After a successful career as an amateur hunter/jumper rider, Donna Richardson switched to dressage in 1987. “As a teenager, I had been forced by Emmy Grant, one of the pioneers of American dressage, to do 40 minutes of dressage before being allowed to "jump.” However, when faced with a lame hunter and a jumper who didn’t like big fences, Donna remembered her earlier lessons and concluded dressage might be something both horses could do. By the time she had trained the Appendix Quarter Horse jumper to Grand Prix, Donna was hooked on the sport. When the time came for a new horse, Donna wasted no time in buying a three-year old Rhinelander from European dressage master Jo Hinnemann.
With Astaire, she started again at the base of the training pyramid. Despite
a serious bout with EPM, Donna and Astaire eventually became California Dressage
Society (CDS) and United States Dressage Federation (USDF) amateur champions
at Prix St. Georges and Intermediate I. When an injury ended Astaire’s
career just as he was nearing Grand Prix, Donna retired him and bought another
3-year old gelding, Jazzman.
With no more worlds to conquer in the amateur division, Donna turned professional in 1993. Jazzman was a once in a lifetime horse, advancing two levels a year, and winning CDS and USDF national championships at first and second level, third and third level freestyle, fourth level and fourth level freestyle, and Intermediate freestyle. In 1999, Donna fulfilled a lifelong dream, when she and Jazzman were named to the United States Equestrian Team. At the 1999 Pan Am Games in Winnipeg, Canada, Donna and Jazzman were team gold medallists and sixth individually. Jazzman continued his success at Grand Prix, being long-listed for the USET in his first year of competition, and earning scores as high as 75%.
In 2002, Donna once again rode for the USET, this time at the Sydney, Australia CDI. Competing on borrowed horses, she and fellow teammate Jeremy Steinberg brought home a team bronze medal. In 2006, Jazzman returned to action after prolonged recuperation from a serious suspensory injury. He wasted no time in qualifying for the United States National Grand Prix Championship , a feat he had accomplished his first year at Grand Prix in 2004. This time, however, Donna took him to Gladstone, New Jersey where he competed against the best horses in the country including Floriano with Steffan Peters and Kingston with Leslie Morse. Jazzman finished a respectable tenth overall but shined in the freestyle where he was placed fifth with a score of nearly 72%. In 2007, Jazzman was one of six horses qualifying for the World Cup Finals selection trial. But once again bad luck struck. He came down with a high fever after completing the Grand Prix and was unable to be shown in his best event, the freestyle. Later that summer, Jazz and Donna travelled to the Pebble Beach CDI where they achieved a measure of redemption by winning the Grand Prix Freestyle there. Donna had hopes of qualifying for the 2008 Olympic selections trials in what would likely be Jazzman's last chance. (He was now 17 years old.) But once again, it was not to be. After winning the Grand Prix and the Freestyle at a warm-up show in Indio, Jazz reinjured his leg. Donna has carefully nursed him back to soundness and Jazz will make his final appearance May 23, 2009 at the Flintridge Dressage Show. There he will perform his signature freestyle one last time, be unsaddled in the ring, and led out to a life of green pastures and all the love he deserves. Donna is currently looking for her next competition horse but Jazzman will be a hard act to follow.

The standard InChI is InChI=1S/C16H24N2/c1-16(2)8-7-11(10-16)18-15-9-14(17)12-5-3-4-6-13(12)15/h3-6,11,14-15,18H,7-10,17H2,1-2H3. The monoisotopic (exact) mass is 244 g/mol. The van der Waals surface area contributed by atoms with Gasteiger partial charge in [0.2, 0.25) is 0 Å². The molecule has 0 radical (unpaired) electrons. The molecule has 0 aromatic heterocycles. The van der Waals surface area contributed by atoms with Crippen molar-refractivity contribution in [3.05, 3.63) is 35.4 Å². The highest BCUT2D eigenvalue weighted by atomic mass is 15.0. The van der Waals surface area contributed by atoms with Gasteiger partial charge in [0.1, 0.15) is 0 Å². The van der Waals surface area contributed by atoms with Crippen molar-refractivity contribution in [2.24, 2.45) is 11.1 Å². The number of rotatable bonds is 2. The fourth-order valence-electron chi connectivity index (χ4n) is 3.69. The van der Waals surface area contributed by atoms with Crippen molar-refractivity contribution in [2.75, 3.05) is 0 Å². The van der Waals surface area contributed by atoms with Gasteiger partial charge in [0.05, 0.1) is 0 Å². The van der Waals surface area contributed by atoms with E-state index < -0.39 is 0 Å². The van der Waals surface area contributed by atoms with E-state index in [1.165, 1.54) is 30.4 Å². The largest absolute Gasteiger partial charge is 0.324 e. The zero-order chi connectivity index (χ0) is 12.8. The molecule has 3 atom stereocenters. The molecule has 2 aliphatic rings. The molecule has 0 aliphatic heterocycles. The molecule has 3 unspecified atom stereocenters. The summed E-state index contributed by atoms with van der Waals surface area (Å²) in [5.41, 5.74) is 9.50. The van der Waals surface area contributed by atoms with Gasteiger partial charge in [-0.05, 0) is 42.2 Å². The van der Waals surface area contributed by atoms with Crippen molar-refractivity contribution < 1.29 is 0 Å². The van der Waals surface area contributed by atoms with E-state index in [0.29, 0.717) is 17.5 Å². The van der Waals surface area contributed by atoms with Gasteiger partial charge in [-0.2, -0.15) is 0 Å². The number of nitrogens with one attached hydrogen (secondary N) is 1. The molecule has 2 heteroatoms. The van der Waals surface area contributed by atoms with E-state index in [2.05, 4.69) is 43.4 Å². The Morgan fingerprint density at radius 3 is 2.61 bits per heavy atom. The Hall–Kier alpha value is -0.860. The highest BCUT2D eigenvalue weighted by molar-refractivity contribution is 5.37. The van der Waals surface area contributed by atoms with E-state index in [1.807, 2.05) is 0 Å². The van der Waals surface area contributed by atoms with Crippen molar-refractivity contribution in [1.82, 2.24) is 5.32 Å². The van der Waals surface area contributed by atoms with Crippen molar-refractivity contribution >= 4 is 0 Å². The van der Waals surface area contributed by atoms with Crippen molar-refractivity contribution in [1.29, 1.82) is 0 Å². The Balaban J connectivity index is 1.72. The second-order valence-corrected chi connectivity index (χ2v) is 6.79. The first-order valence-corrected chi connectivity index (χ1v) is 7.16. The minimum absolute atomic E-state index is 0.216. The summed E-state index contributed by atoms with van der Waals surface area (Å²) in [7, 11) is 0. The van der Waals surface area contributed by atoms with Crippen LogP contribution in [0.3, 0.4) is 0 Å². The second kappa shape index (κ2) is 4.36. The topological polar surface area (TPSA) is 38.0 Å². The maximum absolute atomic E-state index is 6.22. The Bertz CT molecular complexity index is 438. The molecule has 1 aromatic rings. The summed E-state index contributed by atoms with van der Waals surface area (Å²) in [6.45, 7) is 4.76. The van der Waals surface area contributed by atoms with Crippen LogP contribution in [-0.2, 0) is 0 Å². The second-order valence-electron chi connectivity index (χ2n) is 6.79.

Donna is now a United States Equestrian Federation S judge. She has lectured on “Physical Fitness for the Mid-Life Equestrienne” at the CDS Symposium, appeared as a demonstration rider at both the Conrad Schumacher and Raphael Soto clinics, exhibited Jazzman in a Grand Prix Freestyle at the Western US Horse Expo, and has written articles for Dressage Today and the USDF Connection. She coaches the local Pony Club in dressage and gives clinics throughout the United States. She trains horses and students at her own Fox Run Farm in San Marcos, California.